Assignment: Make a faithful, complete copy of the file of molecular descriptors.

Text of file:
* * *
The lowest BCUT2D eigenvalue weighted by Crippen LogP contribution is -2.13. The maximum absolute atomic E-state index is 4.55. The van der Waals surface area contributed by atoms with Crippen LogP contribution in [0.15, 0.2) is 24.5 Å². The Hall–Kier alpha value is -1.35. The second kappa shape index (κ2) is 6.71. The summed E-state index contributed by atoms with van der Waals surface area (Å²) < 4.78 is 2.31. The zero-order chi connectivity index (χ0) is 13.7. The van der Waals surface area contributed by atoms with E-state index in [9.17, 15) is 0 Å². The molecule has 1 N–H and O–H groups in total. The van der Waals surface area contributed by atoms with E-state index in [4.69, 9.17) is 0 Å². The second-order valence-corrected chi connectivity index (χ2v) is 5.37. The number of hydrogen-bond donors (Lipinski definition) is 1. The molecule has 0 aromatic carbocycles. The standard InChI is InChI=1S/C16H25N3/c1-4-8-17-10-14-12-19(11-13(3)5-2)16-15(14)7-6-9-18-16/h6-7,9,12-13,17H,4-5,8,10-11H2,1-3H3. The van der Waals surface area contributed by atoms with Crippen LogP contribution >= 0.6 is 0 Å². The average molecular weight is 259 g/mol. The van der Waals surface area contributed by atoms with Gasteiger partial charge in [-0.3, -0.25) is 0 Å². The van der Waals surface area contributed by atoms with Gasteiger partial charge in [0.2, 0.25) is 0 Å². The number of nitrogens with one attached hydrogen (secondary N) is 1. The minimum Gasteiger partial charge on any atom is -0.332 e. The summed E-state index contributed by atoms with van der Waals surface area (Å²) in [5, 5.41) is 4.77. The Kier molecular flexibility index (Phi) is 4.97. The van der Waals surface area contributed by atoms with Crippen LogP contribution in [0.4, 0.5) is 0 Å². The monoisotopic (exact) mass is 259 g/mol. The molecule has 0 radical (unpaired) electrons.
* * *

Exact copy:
The lowest BCUT2D eigenvalue weighted by Crippen LogP contribution is -2.13. The maximum absolute atomic E-state index is 4.55. The van der Waals surface area contributed by atoms with Crippen LogP contribution in [0.15, 0.2) is 24.5 Å². The Hall–Kier alpha value is -1.35. The second kappa shape index (κ2) is 6.71. The summed E-state index contributed by atoms with van der Waals surface area (Å²) < 4.78 is 2.31. The zero-order chi connectivity index (χ0) is 13.7. The van der Waals surface area contributed by atoms with E-state index in [9.17, 15) is 0 Å². The molecule has 1 N–H and O–H groups in total. The van der Waals surface area contributed by atoms with E-state index in [4.69, 9.17) is 0 Å². The second-order valence-corrected chi connectivity index (χ2v) is 5.37. The number of hydrogen-bond donors (Lipinski definition) is 1. The molecule has 0 aromatic carbocycles. The standard InChI is InChI=1S/C16H25N3/c1-4-8-17-10-14-12-19(11-13(3)5-2)16-15(14)7-6-9-18-16/h6-7,9,12-13,17H,4-5,8,10-11H2,1-3H3. The van der Waals surface area contributed by atoms with Crippen LogP contribution >= 0.6 is 0 Å². The average molecular weight is 259 g/mol. The van der Waals surface area contributed by atoms with Gasteiger partial charge in [-0.3, -0.25) is 0 Å². The van der Waals surface area contributed by atoms with Gasteiger partial charge in [0.2, 0.25) is 0 Å². The number of nitrogens with one attached hydrogen (secondary N) is 1. The minimum Gasteiger partial charge on any atom is -0.332 e. The summed E-state index contributed by atoms with van der Waals surface area (Å²) in [5, 5.41) is 4.77. The Kier molecular flexibility index (Phi) is 4.97. The van der Waals surface area contributed by atoms with Crippen LogP contribution in [0.4, 0.5) is 0 Å². The monoisotopic (exact) mass is 259 g/mol. The molecule has 0 radical (unpaired) electrons.